Who are we?
We are a self-directed group and we support our congregation through our own efforts. We encourage members to enrich at the UFL by becoming involved.
We gather for Sunday Services. We enjoy fellowship through lively conversation. We act on our UU principles. We share stories of summer at our annual Fall In Gathering Service. We dance the night away. We nurture our children and tend our garden.
You are welcome at the UFL however old or young you are, wherever you were born and grew up, whomever your ancestors were, and in whatever religious tradition you were raised. You are welcome whatever your gender and whomever you love. You are welcome with whatever abilities and limitations you have. We invite you to bring your whole self and join us in our mission to Challenge the Mind, Nourish the Spirit, and Act in the World.
We were designated a Welcoming Congregation in 2001 and renewed our status in 2021. This means we have worked hard to make sure lesbian, gay, bisexual, transgender and queer people are full members of our faith community. Being welcoming means striving for radical inclusion, and creating spaces that honour every part of our identities, backgrounds and experiences.
Covenant is Latin for “come together” and means “a solemn agreement” or “promise from the heart” regarding a course of action between parties. Our covenant is a living, dynamic document expressing how we relate to one another in our congregation.
Do you value all that a spiritual community can offer but need the freedom to think for yourself? Do you believe that questions can be as important as answers? If you are looking for a faith that challenges your mind, a community that nourishes your spirit, and you believe that our actions are as important as our beliefs, then you may find your religious home at the UFL.
Several times a year, we offer orientation sessions to acquaint newcomers with Unitarian Universalism and our congregation. We encourage thoughtful discernment through our membership process. New members are welcomed with a simple membership celebration during a Sunday Service. We ask that members affirm the UU principles and agree to our congregational covenant. Members are expected to contribute to the financial health and work of our congregation.
If you’re interested in learning more about membership, please contact Lori Turner-Otte
Part of our heritage as Unitarian Universalists is self-governance. Each congregation maintains the power to to set its own priorities, draft and fund a budget, and establish a democratic model of governance.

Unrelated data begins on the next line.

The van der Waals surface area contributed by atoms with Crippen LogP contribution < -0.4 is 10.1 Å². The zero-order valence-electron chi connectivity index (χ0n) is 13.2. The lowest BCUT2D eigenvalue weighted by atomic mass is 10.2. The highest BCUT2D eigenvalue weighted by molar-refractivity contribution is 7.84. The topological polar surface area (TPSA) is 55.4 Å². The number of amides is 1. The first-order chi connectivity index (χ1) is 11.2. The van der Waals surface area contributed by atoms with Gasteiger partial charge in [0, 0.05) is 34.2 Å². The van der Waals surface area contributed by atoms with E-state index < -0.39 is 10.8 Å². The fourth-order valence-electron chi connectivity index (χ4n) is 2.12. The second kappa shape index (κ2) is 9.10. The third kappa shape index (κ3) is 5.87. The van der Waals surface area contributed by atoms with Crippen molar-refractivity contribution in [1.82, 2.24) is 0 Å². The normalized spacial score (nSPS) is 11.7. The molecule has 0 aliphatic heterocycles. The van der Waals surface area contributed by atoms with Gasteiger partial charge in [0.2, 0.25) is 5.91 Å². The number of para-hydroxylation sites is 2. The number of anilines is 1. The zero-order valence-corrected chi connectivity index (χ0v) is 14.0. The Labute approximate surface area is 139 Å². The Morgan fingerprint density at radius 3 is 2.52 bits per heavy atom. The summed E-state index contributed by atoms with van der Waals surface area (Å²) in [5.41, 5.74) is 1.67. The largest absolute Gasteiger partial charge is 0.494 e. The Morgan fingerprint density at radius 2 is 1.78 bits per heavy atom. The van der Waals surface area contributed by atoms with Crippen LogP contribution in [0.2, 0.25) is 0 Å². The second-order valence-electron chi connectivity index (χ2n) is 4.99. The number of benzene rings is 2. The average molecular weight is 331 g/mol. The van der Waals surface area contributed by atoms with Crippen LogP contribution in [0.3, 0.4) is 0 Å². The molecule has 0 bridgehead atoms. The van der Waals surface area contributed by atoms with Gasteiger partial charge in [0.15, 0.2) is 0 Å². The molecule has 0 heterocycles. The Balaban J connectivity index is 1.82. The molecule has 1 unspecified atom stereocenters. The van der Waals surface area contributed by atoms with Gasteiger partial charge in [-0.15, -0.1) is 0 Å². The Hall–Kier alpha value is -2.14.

Our Board of trustees is the governing body of our organization. The Board sets policy, recommends by-law changes and oversees our finances. Our president chairs the board, and each board member has responsibility for different facets of the well-being and operation of the Unitarian Fellowship of London. Members are welcome to attend board meetings as observers.
The planning and coordination of events and programs is in the hands of various individuals, committees, teams, and task forces made up of our members. Members are encouraged to attend our Annual Congregational Meetings to elect our Board members and to make decisions on important issues such as our budget and bylaws.
In the 1950’s, Christian teachings were a common part of the public school day in Ontario. As one founding member explained, “It all started on a Monday morning” when an elementary school teacher asked one
of their children’s classes how many of the students had attended Sunday School. A group of five families decided to find a way to provide an alternative, humanistic equivalent of a religious education for their children.
In 1953 the first five families started meeting in members’ homes. In these early days, there was resistance to anything that suggested mainstream religion, such as the use of words like “church”, “congregation”, and “pulpit”.
Within a year, the group was big enough to rent space in the community. In 1961 the Unitarian Fellowship of London built its first building on Victoria Street. In 1982 the fellowship hired its first minister. Over time our staff has included chaplains, an office manager and a staff member to support our Programs.
In 1997 the group moved to our current location at 557 Clarke Road. While we honour our humanist roots and a significant number of our members identify as humanist, over time our group has become more diverse and includes people with a variety of belief systems. Together we embrace the Unitarian Universalist principles and work together to create a unique, liberal religious community in the London Area.